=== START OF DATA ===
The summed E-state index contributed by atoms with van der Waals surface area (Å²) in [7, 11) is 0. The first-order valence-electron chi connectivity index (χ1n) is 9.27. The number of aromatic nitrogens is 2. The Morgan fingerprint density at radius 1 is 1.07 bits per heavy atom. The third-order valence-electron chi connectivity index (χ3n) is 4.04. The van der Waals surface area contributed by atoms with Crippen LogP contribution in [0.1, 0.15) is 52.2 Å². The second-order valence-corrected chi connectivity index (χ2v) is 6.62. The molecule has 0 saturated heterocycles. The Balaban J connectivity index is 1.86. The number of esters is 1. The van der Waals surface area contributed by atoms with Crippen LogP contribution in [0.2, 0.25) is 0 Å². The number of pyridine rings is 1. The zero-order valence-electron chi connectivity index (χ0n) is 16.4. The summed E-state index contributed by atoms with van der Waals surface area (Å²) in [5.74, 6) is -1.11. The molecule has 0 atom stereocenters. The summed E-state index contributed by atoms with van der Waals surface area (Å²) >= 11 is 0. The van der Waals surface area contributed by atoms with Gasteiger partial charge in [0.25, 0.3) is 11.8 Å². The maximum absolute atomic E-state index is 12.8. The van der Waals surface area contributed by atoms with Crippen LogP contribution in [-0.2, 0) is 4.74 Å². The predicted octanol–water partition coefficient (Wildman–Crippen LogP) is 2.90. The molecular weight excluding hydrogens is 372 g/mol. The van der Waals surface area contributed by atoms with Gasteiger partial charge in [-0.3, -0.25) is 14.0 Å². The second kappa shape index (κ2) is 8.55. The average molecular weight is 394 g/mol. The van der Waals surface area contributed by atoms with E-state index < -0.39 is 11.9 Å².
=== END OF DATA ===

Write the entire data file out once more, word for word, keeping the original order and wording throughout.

The summed E-state index contributed by atoms with van der Waals surface area (Å²) in [7, 11) is 0. The first-order valence-electron chi connectivity index (χ1n) is 9.27. The number of aromatic nitrogens is 2. The Morgan fingerprint density at radius 1 is 1.07 bits per heavy atom. The third-order valence-electron chi connectivity index (χ3n) is 4.04. The van der Waals surface area contributed by atoms with Crippen LogP contribution in [0.1, 0.15) is 52.2 Å². The second-order valence-corrected chi connectivity index (χ2v) is 6.62. The molecule has 0 saturated heterocycles. The Balaban J connectivity index is 1.86. The number of esters is 1. The van der Waals surface area contributed by atoms with Crippen LogP contribution in [0.2, 0.25) is 0 Å². The number of pyridine rings is 1. The zero-order valence-electron chi connectivity index (χ0n) is 16.4. The summed E-state index contributed by atoms with van der Waals surface area (Å²) in [5.74, 6) is -1.11. The molecule has 0 atom stereocenters. The summed E-state index contributed by atoms with van der Waals surface area (Å²) >= 11 is 0. The van der Waals surface area contributed by atoms with Gasteiger partial charge in [0.25, 0.3) is 11.8 Å². The maximum absolute atomic E-state index is 12.8. The van der Waals surface area contributed by atoms with Crippen LogP contribution in [-0.2, 0) is 4.74 Å². The predicted octanol–water partition coefficient (Wildman–Crippen LogP) is 2.90. The molecular weight excluding hydrogens is 372 g/mol. The van der Waals surface area contributed by atoms with Gasteiger partial charge in [-0.3, -0.25) is 14.0 Å². The second kappa shape index (κ2) is 8.55. The average molecular weight is 394 g/mol. The van der Waals surface area contributed by atoms with E-state index < -0.39 is 11.9 Å².